CHICAGO (Reuters) - Any hope for a break in Illinois’ long-running budget stalemate devolved into more partisan bickering and deeper divisions on Wednesday as the state legislature ended its spring session without a deal on a spending plan for a third year in a row.
Democrats and Republicans blamed at each other for an impasse that gives Illinois the dubious distinction of being the only state to go nearly two straight fiscal years without a complete budget. A third budget-less year risks potential downgrades of Illinois’ already low credit ratings.
Citing Republican Governor Bruce Rauner’s unwillingness to meet, House Speaker Michael Madigan, a Chicago Democrat, said budget talks will move to a June overtime session in which a tougher vote of a three-fifths majority will be needed for approval.
“The governor’s reckless strategy of holding the budget hostage to create leverage for his corporate agenda that pads the profits of large corporations and insurance companies has for the third year left Illinois without a budget at the end of the May legislative session,” Madigan said in a statement.
Rauner returned fire at a state capitol news conference.
“Today we’ve seen a complete dereliction of duty by the (Democratic) majority in the General Assembly, once again, a tragic failure to serve the people of Illinois, a tragic failure to pass a balanced budget along with critical structural changes to protect taxpayers and grow more jobs,” the governor said.
Democratic Senate President John Cullerton blamed Rauner for blocking a budget by trying to kill a bipartisan spending and reform package in the Senate and later being murky in his preferences for property-tax freeze legislation that he had demanded in exchange for supporting new revenue.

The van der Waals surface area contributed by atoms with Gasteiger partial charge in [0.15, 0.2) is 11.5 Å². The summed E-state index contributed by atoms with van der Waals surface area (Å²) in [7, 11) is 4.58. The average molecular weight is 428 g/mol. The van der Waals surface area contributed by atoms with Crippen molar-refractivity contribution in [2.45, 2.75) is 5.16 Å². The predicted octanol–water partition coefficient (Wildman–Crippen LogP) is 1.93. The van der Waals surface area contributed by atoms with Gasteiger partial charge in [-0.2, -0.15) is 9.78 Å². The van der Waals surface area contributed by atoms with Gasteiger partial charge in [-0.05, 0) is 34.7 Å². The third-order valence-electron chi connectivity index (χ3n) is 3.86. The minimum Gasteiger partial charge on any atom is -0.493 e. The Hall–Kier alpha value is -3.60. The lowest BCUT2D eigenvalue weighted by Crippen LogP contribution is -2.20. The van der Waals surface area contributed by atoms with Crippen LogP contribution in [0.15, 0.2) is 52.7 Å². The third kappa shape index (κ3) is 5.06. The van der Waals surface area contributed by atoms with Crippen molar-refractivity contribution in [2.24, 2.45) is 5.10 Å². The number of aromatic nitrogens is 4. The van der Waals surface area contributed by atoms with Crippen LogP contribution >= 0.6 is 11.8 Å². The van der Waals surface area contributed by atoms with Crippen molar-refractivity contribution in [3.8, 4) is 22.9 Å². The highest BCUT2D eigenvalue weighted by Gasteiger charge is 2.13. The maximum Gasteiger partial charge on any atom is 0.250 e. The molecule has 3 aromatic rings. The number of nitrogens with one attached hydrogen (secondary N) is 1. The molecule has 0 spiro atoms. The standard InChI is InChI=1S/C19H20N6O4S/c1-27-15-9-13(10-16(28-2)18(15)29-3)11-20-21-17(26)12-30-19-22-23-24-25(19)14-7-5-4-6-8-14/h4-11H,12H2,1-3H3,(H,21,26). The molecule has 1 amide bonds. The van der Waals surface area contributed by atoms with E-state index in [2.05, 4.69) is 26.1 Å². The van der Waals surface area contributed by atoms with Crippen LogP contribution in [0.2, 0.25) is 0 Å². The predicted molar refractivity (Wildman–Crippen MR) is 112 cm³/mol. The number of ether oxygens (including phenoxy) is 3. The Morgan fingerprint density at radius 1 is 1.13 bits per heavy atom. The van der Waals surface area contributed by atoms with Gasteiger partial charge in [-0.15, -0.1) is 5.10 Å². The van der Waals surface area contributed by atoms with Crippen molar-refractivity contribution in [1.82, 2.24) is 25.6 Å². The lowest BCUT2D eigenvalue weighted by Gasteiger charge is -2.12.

“(Rauner) came in the middle of the process, told Republicans to vote no, didn’t give support and the same thing happened in the House. The Republicans didn’t vote for anything, and as a result, we don’t have a budget,” Cullerton told reporters.
The Senate last week passed a $37.3 billion fiscal 2018 budget plan that includes income tax hikes, a sales tax on services and spending cuts without Republican votes. That budget legislation was not taken up by the House.
Illinois, the nation’s fifth-largest state, has been limping toward the June 30 end of its second-consecutive fiscal year operating under court-ordered spending, stopgap spending, and ongoing appropriations mandated by law.
As a result, the state’s pile of unpaid bills has topped $14 billion. Rating agencies, which have pushed Illinois down the credit scale six times to a level two steps above junk since January 2015, have signaled more downgrades are possible.
The state’s cash crunch has delayed $1.1 billion in payments to public school districts, led to big spending cuts at state universities, and put social services providers on life support.
Before adjourning, the House and Senate approved a school-funding overhaul, legislation authorizing the sale of the state’s main office building in Chicago, and a minimum wage hike. Republicans opposed each measure, and none passed by large enough margins to fend off potential Rauner vetoes.
Editing by Matthew Lewis, Leslie Adler and Michael Perry
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